IT’S A DAY of rest, and you may be in the mood for a quiet corner and a comfy chair. We’ve hand-picked the week’s best reads for you to savour.
The explosion blew off his legs, his left arm and his right hand. After receiving immediate medical attention in Afghanistan, he transferred to a hospital in Germany, and May 6th was taken to Walter Reed Medical Academy in Washington DC to begin the long rehabilitation process. That following week his closest friends began meeting nightly.
She was ready for a change of genre. “I had a lot of real-world material in me, believe you me,” Rowling said. “The thing about fantasy—there are certain things you just don’t do in fantasy. You don’t have sex near unicorns. It’s an ironclad rule. It’s tacky.”
From what we could tell, Steph’s home life was weird. Her mother, as described to us, was some combination of nemesis and chauffeur, shuttling Stephanie between medical appointments while having towering arguments with her daughter. We saw Stephanie’s mom sometimes when she dropped Steph off, but never interacted with her.
“This is my best friend,” said Alana, who was holding hands with her publicist as we approached the Macon Mall. It was spoken like a true celebrity. And then: “We have so many security guards, I get their names mixed up.” Wearing a pair of heeled sandals, she regularly came off as the “Princess” her T-shirt had labelled her.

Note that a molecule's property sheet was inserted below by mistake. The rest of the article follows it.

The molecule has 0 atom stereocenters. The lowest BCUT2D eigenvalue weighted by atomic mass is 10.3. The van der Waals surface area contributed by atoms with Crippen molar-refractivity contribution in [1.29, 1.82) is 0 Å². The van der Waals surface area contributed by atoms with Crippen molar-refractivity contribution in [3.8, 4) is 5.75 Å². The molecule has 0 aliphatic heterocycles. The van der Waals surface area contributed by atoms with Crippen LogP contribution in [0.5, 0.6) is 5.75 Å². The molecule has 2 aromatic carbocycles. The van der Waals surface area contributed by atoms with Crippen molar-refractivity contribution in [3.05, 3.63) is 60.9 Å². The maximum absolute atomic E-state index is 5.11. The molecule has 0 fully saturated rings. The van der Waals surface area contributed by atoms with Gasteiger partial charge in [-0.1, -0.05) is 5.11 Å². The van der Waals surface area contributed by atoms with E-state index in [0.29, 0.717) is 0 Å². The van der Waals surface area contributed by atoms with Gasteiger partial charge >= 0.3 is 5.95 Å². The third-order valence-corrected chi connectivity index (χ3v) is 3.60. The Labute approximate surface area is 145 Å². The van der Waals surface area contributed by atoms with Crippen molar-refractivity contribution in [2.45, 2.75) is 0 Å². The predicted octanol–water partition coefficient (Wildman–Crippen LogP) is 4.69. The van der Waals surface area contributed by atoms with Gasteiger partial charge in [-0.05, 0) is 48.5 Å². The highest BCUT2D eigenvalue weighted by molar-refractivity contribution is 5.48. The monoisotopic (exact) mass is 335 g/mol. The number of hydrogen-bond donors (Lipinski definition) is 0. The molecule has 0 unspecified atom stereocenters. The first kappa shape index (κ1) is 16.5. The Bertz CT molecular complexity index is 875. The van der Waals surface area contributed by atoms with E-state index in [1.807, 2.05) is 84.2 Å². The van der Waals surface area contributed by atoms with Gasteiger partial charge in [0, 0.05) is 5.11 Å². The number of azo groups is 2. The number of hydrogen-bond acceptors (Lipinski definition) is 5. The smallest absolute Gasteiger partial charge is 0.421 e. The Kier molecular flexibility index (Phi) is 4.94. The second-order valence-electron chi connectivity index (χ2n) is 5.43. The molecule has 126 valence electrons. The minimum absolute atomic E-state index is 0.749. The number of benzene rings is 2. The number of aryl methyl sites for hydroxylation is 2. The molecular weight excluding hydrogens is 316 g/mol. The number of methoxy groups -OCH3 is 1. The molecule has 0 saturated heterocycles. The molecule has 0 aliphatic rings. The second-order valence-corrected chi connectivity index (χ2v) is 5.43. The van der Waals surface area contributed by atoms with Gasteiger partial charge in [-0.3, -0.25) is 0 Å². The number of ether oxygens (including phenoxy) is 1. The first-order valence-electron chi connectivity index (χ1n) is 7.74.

Eventually, a conspiracy theory took root: The unknown actor behind Smiling Bob had died in a boat accident in the Caribbean. Something sinister seemed afoot. Hypotheses varied: Perhaps Smiling Bob had been murdered? Or maybe he had faked his own death?
“No one is going to save you,” she warned an audience that filled the tables to the back wall. “You are going to save you. Every morning, rub the sleep from your eyes and say, ‘What am I going to do to save the republic?’ We will win,” she declared, “But every single one of you must be a soldier.”
… AND A CLASSIC READ FROM THE ARCHIVES…
In August 2007, Laurie Abraham spent a year sitting in on a couples therapist – watching spouses working out whether their marriage could be saved. She wrote about it for the New York Times.
“You ask me for intimacy,” Marie was telling her husband of 22 years, Clem — and, unavoidably, the therapist and four other couples in the room — “the same way you ask if I’d like croutons on my salad.” She spoke slowly, deliberately, each word chipping out of her mouth like an ax striking wood. “I don’t hear the difference.”